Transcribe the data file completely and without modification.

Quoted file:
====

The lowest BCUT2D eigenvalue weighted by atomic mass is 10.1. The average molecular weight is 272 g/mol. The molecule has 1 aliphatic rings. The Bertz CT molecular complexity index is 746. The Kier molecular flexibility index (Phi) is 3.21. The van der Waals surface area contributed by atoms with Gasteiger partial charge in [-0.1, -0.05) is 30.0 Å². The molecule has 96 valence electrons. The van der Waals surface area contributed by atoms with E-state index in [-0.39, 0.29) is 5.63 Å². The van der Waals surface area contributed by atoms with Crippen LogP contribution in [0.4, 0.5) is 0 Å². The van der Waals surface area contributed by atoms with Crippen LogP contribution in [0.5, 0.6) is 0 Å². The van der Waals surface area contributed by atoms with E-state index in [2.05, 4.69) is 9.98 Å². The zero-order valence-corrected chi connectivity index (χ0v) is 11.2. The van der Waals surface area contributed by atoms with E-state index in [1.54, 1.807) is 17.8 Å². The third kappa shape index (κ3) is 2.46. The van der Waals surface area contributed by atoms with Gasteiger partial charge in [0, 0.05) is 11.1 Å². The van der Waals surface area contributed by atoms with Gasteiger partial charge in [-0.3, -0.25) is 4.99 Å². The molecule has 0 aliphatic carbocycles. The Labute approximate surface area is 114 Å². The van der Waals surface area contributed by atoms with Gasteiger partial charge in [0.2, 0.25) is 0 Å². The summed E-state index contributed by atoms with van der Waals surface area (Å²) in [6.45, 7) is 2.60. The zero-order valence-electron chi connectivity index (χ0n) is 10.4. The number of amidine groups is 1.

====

The lowest BCUT2D eigenvalue weighted by atomic mass is 10.1. The average molecular weight is 272 g/mol. The molecule has 1 aliphatic rings. The Bertz CT molecular complexity index is 746. The Kier molecular flexibility index (Phi) is 3.21. The van der Waals surface area contributed by atoms with Gasteiger partial charge in [-0.1, -0.05) is 30.0 Å². The molecule has 96 valence electrons. The van der Waals surface area contributed by atoms with E-state index in [-0.39, 0.29) is 5.63 Å². The van der Waals surface area contributed by atoms with Crippen LogP contribution in [0.4, 0.5) is 0 Å². The van der Waals surface area contributed by atoms with Crippen LogP contribution in [0.5, 0.6) is 0 Å². The van der Waals surface area contributed by atoms with E-state index in [2.05, 4.69) is 9.98 Å². The zero-order valence-corrected chi connectivity index (χ0v) is 11.2. The van der Waals surface area contributed by atoms with E-state index in [1.54, 1.807) is 17.8 Å². The third kappa shape index (κ3) is 2.46. The van der Waals surface area contributed by atoms with Gasteiger partial charge in [0, 0.05) is 11.1 Å². The van der Waals surface area contributed by atoms with Gasteiger partial charge in [-0.3, -0.25) is 4.99 Å². The molecule has 0 aliphatic carbocycles. The Labute approximate surface area is 114 Å². The van der Waals surface area contributed by atoms with Gasteiger partial charge in [0.2, 0.25) is 0 Å². The summed E-state index contributed by atoms with van der Waals surface area (Å²) in [6.45, 7) is 2.60. The zero-order valence-electron chi connectivity index (χ0n) is 10.4. The number of amidine groups is 1.